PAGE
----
The importance of collaboration, the need to listen to others, and the value of curiosity are all vital to ensuring creativity not just in oneself, but in a company’s culture.
These key topics, and more, were discussed at Inspiration, a conference about where ideas come from, how they can be expanded and developed, and how their impact can be maximised. The event, organised by Digital Doughnut, took place in London last month.
Inspiration opened with a session looking at the myths surrounding creativity from Dave Birss, editor-at-large and head of TV at marketing and media news site The Drum, and author of A User Guide to the Creative Mind. Creativity is “one of the least understood areas in academia and the business,” he said. One of his core beliefs is that anyone can be creative, but that a “fear of somebody being able to do it better than them” produces mental barriers.
Offices Are Toxic
Birss also warned that “offices are toxic” for creatives. His suggestion? “If you have creative people, get them out of there.”
This view was shared by Lazar Dzamic, head of brand planning at Google’s in-house creative team, ZOO. He stated that “we have managed, in the last 100 years, to turn companies into the worst place to be.”
Dzamic described his experiences as a Serbian immigrant, drawing parallels between immigration and creativity: “Innovation is a foreign land we have to go to”, but this “is a frightening prospect… and companies can be risk-averse”.
He advised anyone managing people who they want to be creative to give praise all the time, and to surround them with as many kinds of stimulus as possible.
Stimulation Is Vital
Another speaker who argued that stimulation is vital was Paul Bay, founder of marketing communications specialists citizenbay. According to him, the missing ingredient of inspiration and creativity is curiosity.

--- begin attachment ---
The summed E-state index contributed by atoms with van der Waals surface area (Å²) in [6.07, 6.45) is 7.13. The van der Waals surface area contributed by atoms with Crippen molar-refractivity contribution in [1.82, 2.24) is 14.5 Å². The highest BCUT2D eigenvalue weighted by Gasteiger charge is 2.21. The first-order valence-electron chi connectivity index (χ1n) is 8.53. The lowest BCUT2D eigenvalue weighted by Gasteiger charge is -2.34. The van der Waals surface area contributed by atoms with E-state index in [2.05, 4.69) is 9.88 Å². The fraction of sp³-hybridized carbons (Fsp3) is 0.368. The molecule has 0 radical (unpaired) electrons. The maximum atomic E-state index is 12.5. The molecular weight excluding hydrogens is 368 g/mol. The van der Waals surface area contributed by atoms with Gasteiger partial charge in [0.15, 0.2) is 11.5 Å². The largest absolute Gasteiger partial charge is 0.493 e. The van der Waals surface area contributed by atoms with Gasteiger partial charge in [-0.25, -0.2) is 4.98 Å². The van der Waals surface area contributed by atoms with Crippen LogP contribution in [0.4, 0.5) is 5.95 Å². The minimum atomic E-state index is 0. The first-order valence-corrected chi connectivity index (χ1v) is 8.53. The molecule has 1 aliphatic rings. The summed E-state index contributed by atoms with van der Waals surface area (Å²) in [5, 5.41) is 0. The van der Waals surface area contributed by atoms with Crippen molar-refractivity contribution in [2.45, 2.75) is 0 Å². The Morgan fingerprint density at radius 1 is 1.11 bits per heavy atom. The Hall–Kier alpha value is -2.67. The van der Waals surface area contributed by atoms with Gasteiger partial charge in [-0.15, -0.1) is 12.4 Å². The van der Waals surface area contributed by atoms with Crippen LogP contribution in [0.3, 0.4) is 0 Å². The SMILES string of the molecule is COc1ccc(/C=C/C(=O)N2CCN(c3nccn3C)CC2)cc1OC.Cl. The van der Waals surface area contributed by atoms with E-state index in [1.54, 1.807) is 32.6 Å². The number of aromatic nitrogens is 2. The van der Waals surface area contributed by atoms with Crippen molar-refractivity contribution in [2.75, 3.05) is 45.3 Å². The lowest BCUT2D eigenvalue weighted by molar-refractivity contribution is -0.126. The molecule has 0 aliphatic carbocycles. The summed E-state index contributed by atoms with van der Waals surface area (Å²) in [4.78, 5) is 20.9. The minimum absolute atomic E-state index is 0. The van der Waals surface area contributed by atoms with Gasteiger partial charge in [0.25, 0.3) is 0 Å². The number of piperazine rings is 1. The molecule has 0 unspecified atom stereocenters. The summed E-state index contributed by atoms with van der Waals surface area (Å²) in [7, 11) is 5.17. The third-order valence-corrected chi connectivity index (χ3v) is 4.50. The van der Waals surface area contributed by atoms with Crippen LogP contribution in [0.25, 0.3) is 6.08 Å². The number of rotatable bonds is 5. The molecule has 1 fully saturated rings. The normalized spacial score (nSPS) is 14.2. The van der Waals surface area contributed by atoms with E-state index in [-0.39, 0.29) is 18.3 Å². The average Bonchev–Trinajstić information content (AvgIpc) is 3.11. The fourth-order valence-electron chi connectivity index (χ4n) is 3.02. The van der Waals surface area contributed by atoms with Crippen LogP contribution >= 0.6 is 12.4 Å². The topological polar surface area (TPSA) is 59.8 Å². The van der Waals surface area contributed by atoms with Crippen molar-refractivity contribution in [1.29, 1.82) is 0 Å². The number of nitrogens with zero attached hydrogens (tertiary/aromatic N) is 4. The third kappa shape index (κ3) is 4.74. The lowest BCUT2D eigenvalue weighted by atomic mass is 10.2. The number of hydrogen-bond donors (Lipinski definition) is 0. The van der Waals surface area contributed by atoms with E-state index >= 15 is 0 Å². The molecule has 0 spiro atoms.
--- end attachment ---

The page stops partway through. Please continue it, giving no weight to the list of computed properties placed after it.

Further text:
“Once you light the fire of curiosity, you put the brain in a state that’s more conducive to learning,” he said. He suggested: “Go and spend an hour a week discovering something you didn’t know.”
And Bay too warned that while business people are accepting that curiosity is good business sense, more often than not “companies are brilliant at shutting down curiosity before it even blossoms.”
There is something that companies can do, though. As Ben Pask, co-founder and director of marketing consultancy Rare Consulting explained, “people have ideas, and businesses don’t”, so the priority should be to support staff trying to innovate their business. But Rare’s surveys showed that “only 50 percent of people feel empowered, and 30 percent feel incentivised”. Therefore, he argued, “culture should be the first thought of any leader.”
Stepping Outside The Organisation
Unilever Foundry’s global marketing strategy director, Jeremy Basset, explained how Unilever tackled the issue of creativity head-on by working with others.
“We have to think fundamentally differently about how we collaborate,” he said. As such, The Unilever Foundry was formed to allow startups and creatives to pitch to Unilever on a variety of projects.